There is a huge media furore about the party at No. 10 in May which Johnson attended. Day after day of wall to wall coverage. The assumption of most of the media coverage is that Johnson broke the laws.
However – it seems quite likely that he didn’t in fact break the law. I’ve read two blogs by barristers on this question.  Both blogs refer to the same clause in the legislation. This clause says that a gathering was permitted if it took place in a premises owned by a business, charity or a public body.  A gathering is specifically defined to include events at which social interactions take place.
It would appear that No. 10 is indeed a public body. Johnson did not break the law. (Technically; those who want to see him as having broken the law need to define the garden of No. 10 as a private dwelling. I’m not 100% sure how this plays out but my impression is that No. 10 would count as run by government – a public body. Johnson lives at No. 11). There is also another apparent get-out clause which relates to an exemption for the Crown. The ‘Barrister Blogger’ below suggests that Johnson would be unlikely to use this as it would be bad optics.
Of course; the parties look terrible and holding them shows terrible political judgment. Perhaps we can explain it by Johnson’s apparent need to be loved and feel popular – in this case by his staff. (Incidentally – a flaw which attracts him to the British public). But it appears that the restrictions in law were focussed on private house parties and allowed a specific exemption for work gatherings including ‘social interactions’. (Which is lucky for Keir Starmer as well!).
I find this an interesting study in how the media works. Of course all the major media outlets have well-staffed legal departments and could certainly get an opinion which would be that Johnson probably did not break the law. Or, at least, that the matter is indeed in a legal ‘grey area’. But in fact most are rushing ahead as if Johnson has a definite case to answer. And based on the latest reports a part of the parliamentary Conservative party is as well. What is happening is that the ‘scandal is the scandal’. There is no real scandal but once the media have called it a scandal it becomes one. (Like Kim Kardashian is famous for being… Kim Kardashian). The medium is the message. Even Johnson himself is dragged into this and seems to feel he has to defend himself as if he did do something wrong (rather than just exercise bad political judgement).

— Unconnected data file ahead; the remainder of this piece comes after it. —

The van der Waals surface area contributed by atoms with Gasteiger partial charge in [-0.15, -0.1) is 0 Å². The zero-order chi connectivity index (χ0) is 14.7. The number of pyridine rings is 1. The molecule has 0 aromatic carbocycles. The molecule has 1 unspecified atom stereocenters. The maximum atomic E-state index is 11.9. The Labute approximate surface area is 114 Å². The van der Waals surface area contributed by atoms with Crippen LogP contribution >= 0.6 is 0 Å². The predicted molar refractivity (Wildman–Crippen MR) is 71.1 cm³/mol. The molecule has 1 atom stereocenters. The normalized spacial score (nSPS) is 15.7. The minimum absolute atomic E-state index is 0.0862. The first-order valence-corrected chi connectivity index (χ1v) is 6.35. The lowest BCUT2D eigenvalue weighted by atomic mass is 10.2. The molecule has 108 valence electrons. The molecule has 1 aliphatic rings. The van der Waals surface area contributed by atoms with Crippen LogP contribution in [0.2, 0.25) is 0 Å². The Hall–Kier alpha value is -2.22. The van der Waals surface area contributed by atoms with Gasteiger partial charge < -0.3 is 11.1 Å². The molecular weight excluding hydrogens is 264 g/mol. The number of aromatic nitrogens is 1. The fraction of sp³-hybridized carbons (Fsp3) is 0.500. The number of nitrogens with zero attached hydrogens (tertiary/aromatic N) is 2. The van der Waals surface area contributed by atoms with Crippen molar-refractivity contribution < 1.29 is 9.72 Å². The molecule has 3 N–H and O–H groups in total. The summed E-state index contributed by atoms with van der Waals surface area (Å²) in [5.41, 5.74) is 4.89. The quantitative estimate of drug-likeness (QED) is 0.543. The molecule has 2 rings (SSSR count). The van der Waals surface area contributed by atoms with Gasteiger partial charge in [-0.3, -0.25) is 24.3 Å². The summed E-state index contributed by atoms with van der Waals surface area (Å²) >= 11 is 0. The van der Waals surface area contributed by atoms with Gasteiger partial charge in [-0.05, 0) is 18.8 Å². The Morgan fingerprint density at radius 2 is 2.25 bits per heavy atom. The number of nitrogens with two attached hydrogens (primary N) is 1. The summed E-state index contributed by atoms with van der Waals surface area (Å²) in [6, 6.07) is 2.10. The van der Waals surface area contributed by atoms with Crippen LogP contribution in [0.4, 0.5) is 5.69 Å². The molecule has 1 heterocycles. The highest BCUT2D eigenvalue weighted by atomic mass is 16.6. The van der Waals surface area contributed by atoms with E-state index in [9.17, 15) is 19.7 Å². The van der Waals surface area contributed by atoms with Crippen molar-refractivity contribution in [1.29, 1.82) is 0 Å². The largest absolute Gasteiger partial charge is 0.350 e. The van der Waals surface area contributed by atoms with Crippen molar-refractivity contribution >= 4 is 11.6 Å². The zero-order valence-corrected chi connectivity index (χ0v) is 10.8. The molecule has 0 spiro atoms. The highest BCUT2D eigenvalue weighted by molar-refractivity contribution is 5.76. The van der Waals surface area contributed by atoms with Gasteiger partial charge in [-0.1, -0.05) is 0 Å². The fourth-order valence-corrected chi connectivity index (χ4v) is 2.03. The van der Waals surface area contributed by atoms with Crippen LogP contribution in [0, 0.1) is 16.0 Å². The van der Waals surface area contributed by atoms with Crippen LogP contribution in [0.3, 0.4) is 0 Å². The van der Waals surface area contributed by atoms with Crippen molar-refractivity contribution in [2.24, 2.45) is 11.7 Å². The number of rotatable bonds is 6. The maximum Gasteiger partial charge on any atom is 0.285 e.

Meanwhile – the real scandals of the pandemic; the tens of thousands who needlessly died in care homes when Covid was seeded into them, the thousands who died after catching Covid in hospital (is this the 19th century where we can’t control cross-infection?), the tens of? thousands who died because GPs closed their doors and hospitals cancelled their operations; the theatrical border quarantines which demonstrably did nothing to block Covid but which cause huge losses to air travel businesses and inconvenience to travellers. And more. All these scandals get a muted article or two and that’s it.
In case it needs to be spelled out – the media works for corporate-financial power and will cover up any systemic scandals while being quite happy to manufacture a show on a point which, from the point of view of finance is neither here not there, namely which political face is in No. 10. At least some people lap it up thinking that they are taking part in ‘democracy’. In reality it is a kind of modern day bread-and-circuses.
I’ve noticed that there is more detail in the comments section of the ‘barrister blog’ below. It seems that by following a tortuous thread the party could be said to be illegal because the law specified that organisers of outdoor parties had to implement government guidance and that precluded Christmas parties though again there seems plenty of wriggle room; the large party in the garden was not necessarily a Christmas party.
I’ve been looking at some press articles about this and it is clear that there is a lot of confusion about this. For example one article in the Independent argues that this obvious party was not a work meeting and so was unlawful. However this does not seem to the the correct defence. This specific point is covered by ‘barrister blogger’.
Basically it looks highly likely that while some minor offences relating to risk assessments or mingling may have taken place Johnson is likely to have a safe legal defence. The ‘scandal’ is thus rather strange. People it seems would rather shout, judge and pontificate than try to see what the law actually said.